The Lincoln Plawg - the blog with footnotes

Politics and law from a British perspective (hence Politics LAW BloG): ''People who like this sort of thing...'' as the Great Man said

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Monday, February 02, 2004

Regular news and op-ed pieces and contemporary community standards - it's Miller Time, apparently

Via Romenesko - by far the handiest source of media comment I've come across - a strangely disturbing little piece from Folio, a New York media mag I hadn't noticed before.

The journo, Simon Dumenco, was covering the Rosie O'Donnell/Gruner + Jahr judicial donnybrook from his back-yard, and apparently received incoming from Deep in the Heart of Texas. He was having fun, being ironic - what else was a hack supposed to do with the Rosie farce? - and got himself into some half-naked fakir difficulties.

(Winston Churchill's vastly misunderstood quotation on Gandhi last mentioned here on January 9.)

One sentence of Dumenco's:
The New Rosie - a foul-mouthed, angry dyke and demonic manager (who told a cancer-surviving employee that liars get cancer) - was a bait and switch, pure and simple.

Just as Churchill's point was that Gandhi was not a fakir, but play-acting one, so Dumenco's point was that the image he described was unreal - a phoney, untrue:
My point was that when she signed up with G+J to create Rosie, she was in the closet in more ways than one: She was not officially out as a lesbian, and she was still pretending to be America's cuddly Queen of Nice.

His Texan correspondents, and others, thought he was being serious. Or said they did: clearly, there are axes to be ground in this neck of the political woods.

He says he
was sufficiently rattled by the angry emails that I called up Aly Colón, the ethics and diversity expert on the faculty of the Poynter Institute.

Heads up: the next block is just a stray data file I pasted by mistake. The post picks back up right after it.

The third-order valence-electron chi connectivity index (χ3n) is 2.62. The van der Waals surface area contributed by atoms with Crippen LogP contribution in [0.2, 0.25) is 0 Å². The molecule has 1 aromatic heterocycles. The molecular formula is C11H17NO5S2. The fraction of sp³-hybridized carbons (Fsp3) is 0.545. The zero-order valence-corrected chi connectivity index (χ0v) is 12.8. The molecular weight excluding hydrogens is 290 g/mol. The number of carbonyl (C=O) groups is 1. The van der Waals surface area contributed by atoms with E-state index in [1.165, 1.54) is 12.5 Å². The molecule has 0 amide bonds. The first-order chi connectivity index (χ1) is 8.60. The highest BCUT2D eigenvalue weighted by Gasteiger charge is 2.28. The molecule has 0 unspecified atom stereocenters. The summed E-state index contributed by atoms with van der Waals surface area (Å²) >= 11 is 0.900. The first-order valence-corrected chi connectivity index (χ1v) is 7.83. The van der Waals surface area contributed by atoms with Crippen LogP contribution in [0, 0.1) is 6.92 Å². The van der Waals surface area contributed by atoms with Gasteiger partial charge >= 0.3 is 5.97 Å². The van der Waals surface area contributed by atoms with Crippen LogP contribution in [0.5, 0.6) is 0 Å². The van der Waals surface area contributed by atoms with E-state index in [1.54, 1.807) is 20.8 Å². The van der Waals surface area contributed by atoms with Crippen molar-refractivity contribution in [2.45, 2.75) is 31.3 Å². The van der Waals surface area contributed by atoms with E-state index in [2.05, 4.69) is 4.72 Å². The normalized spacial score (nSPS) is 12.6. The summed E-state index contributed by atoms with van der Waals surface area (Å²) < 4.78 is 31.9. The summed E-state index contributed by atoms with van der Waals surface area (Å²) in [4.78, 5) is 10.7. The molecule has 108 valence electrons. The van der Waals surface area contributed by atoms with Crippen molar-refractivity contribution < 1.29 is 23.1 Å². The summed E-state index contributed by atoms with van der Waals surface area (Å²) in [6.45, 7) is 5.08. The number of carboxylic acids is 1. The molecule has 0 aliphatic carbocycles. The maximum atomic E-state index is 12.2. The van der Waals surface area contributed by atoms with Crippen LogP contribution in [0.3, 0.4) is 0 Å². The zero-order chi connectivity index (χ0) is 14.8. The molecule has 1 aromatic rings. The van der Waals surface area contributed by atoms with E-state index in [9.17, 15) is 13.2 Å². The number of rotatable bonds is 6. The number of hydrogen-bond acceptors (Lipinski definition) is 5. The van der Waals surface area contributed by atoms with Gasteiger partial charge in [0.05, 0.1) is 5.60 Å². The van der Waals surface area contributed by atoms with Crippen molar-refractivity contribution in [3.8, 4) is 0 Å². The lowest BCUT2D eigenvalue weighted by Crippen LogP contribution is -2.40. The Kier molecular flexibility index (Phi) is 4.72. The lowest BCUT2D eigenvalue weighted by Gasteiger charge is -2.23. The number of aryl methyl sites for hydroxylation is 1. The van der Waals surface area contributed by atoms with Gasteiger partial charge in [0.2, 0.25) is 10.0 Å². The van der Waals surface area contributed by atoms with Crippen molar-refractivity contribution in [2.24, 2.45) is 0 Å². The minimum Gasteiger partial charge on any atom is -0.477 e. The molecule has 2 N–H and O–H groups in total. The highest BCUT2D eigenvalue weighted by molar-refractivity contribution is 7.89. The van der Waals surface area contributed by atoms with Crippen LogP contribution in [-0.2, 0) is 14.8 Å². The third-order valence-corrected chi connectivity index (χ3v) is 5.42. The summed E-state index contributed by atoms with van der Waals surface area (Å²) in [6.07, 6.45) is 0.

(Pause for hearts to sink at the sight of the D-word.)

And if you thought that the Poynter Institute was a place where the defence of journalism would be at its most ferocious...
Colón noted that the Web, in a way, levels media brands and identities. "In the past, you wouldn't necessarily know if people in other states would subscribe to New York, but the expectation was that if they did sign up, they knew what they were getting," he told me. Whether they were former New Yorkers, or the magazine was recommended to them, readers would tend to get New York because they understood it in its totality - and would implicitly be receptive to its brash and outspoken editorial voice.

If I'm not mistaken, the guy is saying that New York rags should consider the feelings of Podunk readers who call their Moms 'Auntie'. Change the name from Poynter to Comstock, why don't you?

Then, he talks to
my old friend Evan Smith (speaking of brash and outspoken), the editor of Texas Monthly. Turns out even hard-bitten Evan is testy about the whole context issue - and he didn't even have to log on to his email to run into it. His magazine recently ran a cover feature about the University of Texas that included a subhead, written by Evan himself, that ended with the phrase "But enough with the talk." His colleagues complained that it was "too Northeast." Evan's reaction: It was code for "too Jewish." (Jerry Seinfeld's work, it seems, is not yet finished.)

And surely that sort of Yinglish is now pretty much universal in the US, because it's fun (in small doses): even I have been known to dabble. (The subhead went in, saints be praised.) And what about Kinky Friedman, for crying out loud...

The milquetoast Dumenco says
Evan's point, I think, is that by occasionally speaking in a language that is not the boilerplate Texan twang that everyone expects, his magazine can go beyond the confines of its context and assert that citizenship.

You don't say?

I'm thinking you'd have to go back to Spain of the 1780s to find a society so atrophied and hide-bound by protocol and niceties of language as to correspond with Dumenco's image of the reading United States. I certainly can't recognise it from the content from American sources, professional and amateur, that I see everyday on my screen.